“The Hessian could be a restaurant, a start-up, a clothing brand or more.”
—Designer Ben Pieratt
Pieratt has created what I’m calling a “brand in a box.”
It’s a complete brand identity, as Tim Nudd writes for AdWeek, a business Pieratt named the Hessian. For a cool $18,000, you get pretty much everything you need (at least as far as branding is concerned), all before you’ve even got a product or service to sell.
It sounds quite foolhardy. It’s a lot like putting the cart before the horse.
But this Hessian brand-in-a-box business got me thinking. Why couldn’t you, an aspiring law student turned lawyer-entrepreneur, start a law firm before you’ve even graduated from law school?
As titles go, this one gives away far too much. After all, would any of you even bend over to pick up a penny? It’s not worth the effort. And yet so many of you struggle to get by. Some are starving, reading Lawyerist in the hope that you will learn something useful so you can eat dinner again tomorrow. But they won’t bend over for a penny. That’s beneath them.
It’s exasperating reading your thoughts as reflected in the comments. I sat down with a judge two days ago, an older gentleman who survived a very successful practice. Our discussion eventually reached the new lawyers in his courtroom. He asked me how they afford all the toys they carry. I told him I didn’t know. We ran through the monthly cost of the various necessities du jour, and each of us winced in unison.
It has been said, “I don’t care what they say about me as long as they spell my name right.” (P.T. Barnum) And, “There is only one thing worse than being talked about and that is NOT being talked about.” (Oscar Wilde) And finally, “There’s no such thing as bad publicity except your own obituary.” (Brendan Behan)
“Branding” is a choice buzzword in the marketing world. Karin, who is an actual marketing expert (rather than a lawyer who plays one on the internet) has done a bunch of posts about branding, which is a useful concept for lawyers, as well as any other business. In a nutshell, branding is how you are perceived, especially by potential clients, referral sources, opposing counsel, etc.
Your brand involves more than just creating a logo and it is commonly defined as your customer’s experience. A brand is what your customers think of you and a reflection of everything you do: the way you send emails, your website, your Tweets, how you describe your business, and the logo on your business cards. It’s a complex mixture of feelings and personalities that make your customers love your work.
I think it’s safe to assume that most practicing attorneys never took a trademark law course in law school. It’s not a topic on the bar exam. It’s not a topic that comes up in family law, criminal law, real estate (usually), or estate planning. Most lawyers never have to deal with any trademark law issues, so I can’t blame people for not understanding the basics.
Effective law firm branding is critically important to generating new business for your practice both offline and online. While a strong, narrowly focused law firm branding strategy can distinguish your practice from the increasing legal noise, an unfocused, catch-all approach can lead to invisibility.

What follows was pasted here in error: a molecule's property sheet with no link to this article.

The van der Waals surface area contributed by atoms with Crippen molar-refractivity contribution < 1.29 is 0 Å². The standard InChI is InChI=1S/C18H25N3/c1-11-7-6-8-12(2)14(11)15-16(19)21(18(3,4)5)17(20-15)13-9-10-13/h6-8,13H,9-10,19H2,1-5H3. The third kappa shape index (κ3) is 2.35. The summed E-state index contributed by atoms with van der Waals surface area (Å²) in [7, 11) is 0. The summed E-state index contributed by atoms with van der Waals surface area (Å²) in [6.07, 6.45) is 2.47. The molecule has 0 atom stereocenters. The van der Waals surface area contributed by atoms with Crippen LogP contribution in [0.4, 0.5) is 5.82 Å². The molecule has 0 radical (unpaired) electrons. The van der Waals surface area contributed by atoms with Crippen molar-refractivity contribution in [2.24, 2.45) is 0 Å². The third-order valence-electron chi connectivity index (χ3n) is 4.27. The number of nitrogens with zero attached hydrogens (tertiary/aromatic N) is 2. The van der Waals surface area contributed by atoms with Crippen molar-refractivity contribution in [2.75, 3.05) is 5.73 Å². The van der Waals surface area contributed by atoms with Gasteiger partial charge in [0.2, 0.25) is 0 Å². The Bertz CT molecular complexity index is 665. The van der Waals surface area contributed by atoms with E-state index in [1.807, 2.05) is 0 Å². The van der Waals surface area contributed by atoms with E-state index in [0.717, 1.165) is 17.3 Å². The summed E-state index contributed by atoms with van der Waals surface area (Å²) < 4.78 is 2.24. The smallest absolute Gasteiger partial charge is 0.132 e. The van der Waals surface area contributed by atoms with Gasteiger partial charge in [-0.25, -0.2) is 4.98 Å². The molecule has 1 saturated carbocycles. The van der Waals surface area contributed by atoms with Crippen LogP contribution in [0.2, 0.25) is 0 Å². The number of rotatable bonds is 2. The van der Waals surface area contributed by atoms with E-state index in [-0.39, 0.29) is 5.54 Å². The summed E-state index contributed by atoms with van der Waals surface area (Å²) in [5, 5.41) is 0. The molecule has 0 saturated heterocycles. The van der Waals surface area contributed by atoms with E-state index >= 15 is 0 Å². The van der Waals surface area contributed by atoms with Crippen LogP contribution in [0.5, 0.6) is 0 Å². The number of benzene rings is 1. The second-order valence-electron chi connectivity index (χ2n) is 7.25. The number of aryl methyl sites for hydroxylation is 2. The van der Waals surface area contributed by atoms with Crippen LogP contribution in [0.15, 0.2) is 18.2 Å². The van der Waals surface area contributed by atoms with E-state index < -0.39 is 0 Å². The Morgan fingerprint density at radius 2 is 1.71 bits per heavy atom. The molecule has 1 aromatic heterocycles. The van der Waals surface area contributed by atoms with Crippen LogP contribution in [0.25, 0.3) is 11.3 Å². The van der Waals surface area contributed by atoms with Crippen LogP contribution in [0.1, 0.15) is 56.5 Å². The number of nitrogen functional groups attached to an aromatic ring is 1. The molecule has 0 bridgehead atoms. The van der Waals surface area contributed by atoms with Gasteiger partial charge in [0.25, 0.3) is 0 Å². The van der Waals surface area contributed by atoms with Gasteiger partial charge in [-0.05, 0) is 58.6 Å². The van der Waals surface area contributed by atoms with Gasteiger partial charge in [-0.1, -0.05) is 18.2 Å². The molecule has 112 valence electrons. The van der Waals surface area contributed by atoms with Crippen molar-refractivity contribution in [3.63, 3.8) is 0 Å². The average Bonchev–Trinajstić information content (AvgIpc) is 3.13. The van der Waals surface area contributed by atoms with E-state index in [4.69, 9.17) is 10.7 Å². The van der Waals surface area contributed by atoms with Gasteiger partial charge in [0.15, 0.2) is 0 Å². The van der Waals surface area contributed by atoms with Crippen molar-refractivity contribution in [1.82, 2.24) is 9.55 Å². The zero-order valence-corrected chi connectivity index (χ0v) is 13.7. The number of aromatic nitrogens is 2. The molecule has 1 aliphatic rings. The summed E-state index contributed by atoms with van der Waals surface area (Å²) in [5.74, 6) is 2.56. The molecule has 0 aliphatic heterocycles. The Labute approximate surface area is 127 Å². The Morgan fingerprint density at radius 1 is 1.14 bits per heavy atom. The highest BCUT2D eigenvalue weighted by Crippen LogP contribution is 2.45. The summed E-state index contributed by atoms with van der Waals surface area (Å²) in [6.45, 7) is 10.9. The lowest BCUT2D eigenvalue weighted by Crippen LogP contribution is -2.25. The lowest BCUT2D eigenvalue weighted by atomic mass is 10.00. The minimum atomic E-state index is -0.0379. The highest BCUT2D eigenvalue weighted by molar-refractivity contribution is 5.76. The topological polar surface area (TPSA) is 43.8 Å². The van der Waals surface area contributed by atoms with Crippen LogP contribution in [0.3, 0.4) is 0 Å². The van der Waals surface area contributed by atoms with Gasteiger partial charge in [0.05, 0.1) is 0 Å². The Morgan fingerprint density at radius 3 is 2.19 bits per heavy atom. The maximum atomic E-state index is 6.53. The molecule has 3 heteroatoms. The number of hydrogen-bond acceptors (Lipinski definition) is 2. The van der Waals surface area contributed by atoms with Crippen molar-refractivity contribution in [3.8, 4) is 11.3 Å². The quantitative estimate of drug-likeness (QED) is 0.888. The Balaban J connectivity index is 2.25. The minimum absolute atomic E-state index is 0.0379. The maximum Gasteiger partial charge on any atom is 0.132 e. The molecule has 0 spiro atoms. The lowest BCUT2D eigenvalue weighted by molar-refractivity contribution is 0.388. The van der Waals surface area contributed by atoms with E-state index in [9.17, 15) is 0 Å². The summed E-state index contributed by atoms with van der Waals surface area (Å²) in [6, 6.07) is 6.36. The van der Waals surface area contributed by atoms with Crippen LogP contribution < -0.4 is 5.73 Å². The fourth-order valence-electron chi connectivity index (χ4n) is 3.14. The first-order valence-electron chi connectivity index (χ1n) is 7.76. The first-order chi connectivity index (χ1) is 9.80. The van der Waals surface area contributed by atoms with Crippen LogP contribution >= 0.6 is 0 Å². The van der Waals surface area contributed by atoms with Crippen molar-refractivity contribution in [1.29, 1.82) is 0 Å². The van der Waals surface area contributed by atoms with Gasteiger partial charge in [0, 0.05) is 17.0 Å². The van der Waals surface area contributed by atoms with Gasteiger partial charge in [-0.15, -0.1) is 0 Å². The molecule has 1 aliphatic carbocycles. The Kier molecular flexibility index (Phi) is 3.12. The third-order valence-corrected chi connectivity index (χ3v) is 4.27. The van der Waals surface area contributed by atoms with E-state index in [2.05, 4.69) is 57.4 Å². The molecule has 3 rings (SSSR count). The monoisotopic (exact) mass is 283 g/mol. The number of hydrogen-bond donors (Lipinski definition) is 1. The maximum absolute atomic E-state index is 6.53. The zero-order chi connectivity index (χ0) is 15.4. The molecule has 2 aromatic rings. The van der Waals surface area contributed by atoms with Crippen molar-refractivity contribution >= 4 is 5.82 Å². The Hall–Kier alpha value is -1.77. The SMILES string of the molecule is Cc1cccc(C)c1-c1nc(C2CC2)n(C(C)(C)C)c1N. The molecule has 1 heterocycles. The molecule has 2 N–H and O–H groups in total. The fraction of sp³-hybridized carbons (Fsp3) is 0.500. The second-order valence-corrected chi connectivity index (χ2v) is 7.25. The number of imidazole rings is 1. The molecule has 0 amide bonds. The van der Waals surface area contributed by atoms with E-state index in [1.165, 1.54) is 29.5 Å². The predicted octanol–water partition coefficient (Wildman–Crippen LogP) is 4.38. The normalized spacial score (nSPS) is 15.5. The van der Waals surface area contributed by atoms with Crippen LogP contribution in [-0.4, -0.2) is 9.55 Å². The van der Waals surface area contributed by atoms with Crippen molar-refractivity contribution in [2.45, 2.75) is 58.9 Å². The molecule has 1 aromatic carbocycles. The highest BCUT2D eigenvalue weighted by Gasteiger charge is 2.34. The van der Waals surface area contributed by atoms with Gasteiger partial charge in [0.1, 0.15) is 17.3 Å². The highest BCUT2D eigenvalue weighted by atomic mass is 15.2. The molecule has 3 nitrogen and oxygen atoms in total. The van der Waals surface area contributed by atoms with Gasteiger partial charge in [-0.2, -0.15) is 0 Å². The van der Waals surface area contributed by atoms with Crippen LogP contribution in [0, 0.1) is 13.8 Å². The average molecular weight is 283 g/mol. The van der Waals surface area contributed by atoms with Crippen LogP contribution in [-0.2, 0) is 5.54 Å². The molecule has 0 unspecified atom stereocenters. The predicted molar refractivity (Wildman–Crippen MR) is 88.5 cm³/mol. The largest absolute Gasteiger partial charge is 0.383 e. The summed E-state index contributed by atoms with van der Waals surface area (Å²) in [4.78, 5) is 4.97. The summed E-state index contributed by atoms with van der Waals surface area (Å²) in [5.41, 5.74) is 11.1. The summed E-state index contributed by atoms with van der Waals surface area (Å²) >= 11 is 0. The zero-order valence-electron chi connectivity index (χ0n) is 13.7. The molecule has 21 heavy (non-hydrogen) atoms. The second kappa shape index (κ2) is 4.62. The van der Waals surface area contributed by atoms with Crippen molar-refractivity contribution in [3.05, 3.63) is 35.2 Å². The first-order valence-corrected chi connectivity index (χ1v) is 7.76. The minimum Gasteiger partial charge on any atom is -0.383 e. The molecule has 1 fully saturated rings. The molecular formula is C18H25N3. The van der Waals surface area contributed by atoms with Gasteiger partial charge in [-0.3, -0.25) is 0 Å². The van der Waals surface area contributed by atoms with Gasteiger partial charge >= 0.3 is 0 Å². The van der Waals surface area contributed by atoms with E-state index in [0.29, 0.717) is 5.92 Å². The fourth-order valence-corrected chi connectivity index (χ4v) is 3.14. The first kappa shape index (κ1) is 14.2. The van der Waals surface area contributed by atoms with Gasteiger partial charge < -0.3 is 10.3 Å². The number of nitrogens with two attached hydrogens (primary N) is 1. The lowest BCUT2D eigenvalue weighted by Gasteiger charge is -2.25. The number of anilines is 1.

Referencing 365 Marketing Meditations: Daily Lessons from Marketing & Communications Professionals by Larry Smith and Richard Levick with Levick Strategic Communications, Legal Marketing Blogger, Tom Kane offers some insight to law firms developing their professional law firm brand:
Good branding is more important than ever, and while a logo does not equal a brand it is usually the place most companies begin. Your company’s logo is a powerful symbol that offers significant information about your style, approach, and overall philosophies. Logos are meant be powerful symbols to help raise your company’s visibility, credibility, and, most importantly, its memorability.
I am, like many people who have chosen to enter into the legal profession, by nature an arrogant person. I have lived for years with an over-inflated sense of my own abilities and intelligence. While law school did a marvelous job of tempering my ego, nothing truly terrified me until I started my own practice straight out of law school.
There are countless reasons for starting a law firm right out of law school, and while most of my friends and family may not believe it, hubris was not my main reason; though it has helped me to meet the challenges in the first year in business. Simply put, I started my law firm because of two factors: 1) an ability to find clients, and 2) an inability to get responses to the hundreds of resumes and applications I sent out. I have always known I would have my own firm one day… I just assumed that day would come after about 5 to 10 years learning the practice of law in a nice medium sized firm. Instead, I am now learning all the practical skills needed as a lawyer and as a small business owner. Starting a law firm has been both terrifying and rewarding.
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Is your law firm uniquely identified and differentiated from the competition online?
The financial crisis that swept the nation last year shook the legal community deeply. Across the country, numerous law firms implemented pay reductions, reduced billable hours, froze new hires, and cut back on philanthropy in order to stay afloat.
The wake of these setbacks only instills the need for law firms to pay closer attention to their brand management. Strong branding translates directly into revenue and profitability for law firms as it increases market share and allows for premium pricing.
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Lawyerist is written by a bunch of different people. Some are practicing lawyers, some are former practicing lawyers who are now doing other things related to law practice, and one or two aren't lawyers at all. Because lawyers don't know everything.